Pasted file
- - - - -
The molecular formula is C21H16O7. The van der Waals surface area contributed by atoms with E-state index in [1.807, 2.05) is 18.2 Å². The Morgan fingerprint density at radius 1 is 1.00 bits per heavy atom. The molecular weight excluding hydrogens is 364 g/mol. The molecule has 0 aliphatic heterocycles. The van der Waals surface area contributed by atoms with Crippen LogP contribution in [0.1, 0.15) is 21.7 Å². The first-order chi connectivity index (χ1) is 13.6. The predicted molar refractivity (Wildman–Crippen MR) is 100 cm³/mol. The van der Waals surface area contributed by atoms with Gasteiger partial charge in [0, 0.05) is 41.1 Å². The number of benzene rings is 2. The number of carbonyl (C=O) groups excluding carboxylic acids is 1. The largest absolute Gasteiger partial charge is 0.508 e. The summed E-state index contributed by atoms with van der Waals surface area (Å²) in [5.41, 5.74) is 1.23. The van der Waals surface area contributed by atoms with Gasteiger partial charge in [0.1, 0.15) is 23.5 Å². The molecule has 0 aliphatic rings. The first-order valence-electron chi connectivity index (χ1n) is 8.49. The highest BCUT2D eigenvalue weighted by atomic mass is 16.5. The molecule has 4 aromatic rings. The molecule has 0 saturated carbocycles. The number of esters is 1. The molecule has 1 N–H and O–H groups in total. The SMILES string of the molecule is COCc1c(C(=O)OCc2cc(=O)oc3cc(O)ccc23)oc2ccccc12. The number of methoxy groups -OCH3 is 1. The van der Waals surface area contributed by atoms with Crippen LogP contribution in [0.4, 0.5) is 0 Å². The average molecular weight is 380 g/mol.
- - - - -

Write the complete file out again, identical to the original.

The molecular formula is C21H16O7. The van der Waals surface area contributed by atoms with E-state index in [1.807, 2.05) is 18.2 Å². The Morgan fingerprint density at radius 1 is 1.00 bits per heavy atom. The molecular weight excluding hydrogens is 364 g/mol. The molecule has 0 aliphatic heterocycles. The van der Waals surface area contributed by atoms with Crippen LogP contribution in [0.1, 0.15) is 21.7 Å². The first-order chi connectivity index (χ1) is 13.6. The predicted molar refractivity (Wildman–Crippen MR) is 100 cm³/mol. The van der Waals surface area contributed by atoms with Gasteiger partial charge in [0, 0.05) is 41.1 Å². The number of benzene rings is 2. The number of carbonyl (C=O) groups excluding carboxylic acids is 1. The largest absolute Gasteiger partial charge is 0.508 e. The summed E-state index contributed by atoms with van der Waals surface area (Å²) in [5.41, 5.74) is 1.23. The van der Waals surface area contributed by atoms with Gasteiger partial charge in [0.1, 0.15) is 23.5 Å². The molecule has 0 aliphatic rings. The first-order valence-electron chi connectivity index (χ1n) is 8.49. The highest BCUT2D eigenvalue weighted by atomic mass is 16.5. The molecule has 4 aromatic rings. The molecule has 0 saturated carbocycles. The number of esters is 1. The molecule has 1 N–H and O–H groups in total. The SMILES string of the molecule is COCc1c(C(=O)OCc2cc(=O)oc3cc(O)ccc23)oc2ccccc12. The number of methoxy groups -OCH3 is 1. The van der Waals surface area contributed by atoms with Crippen LogP contribution in [0.4, 0.5) is 0 Å². The average molecular weight is 380 g/mol.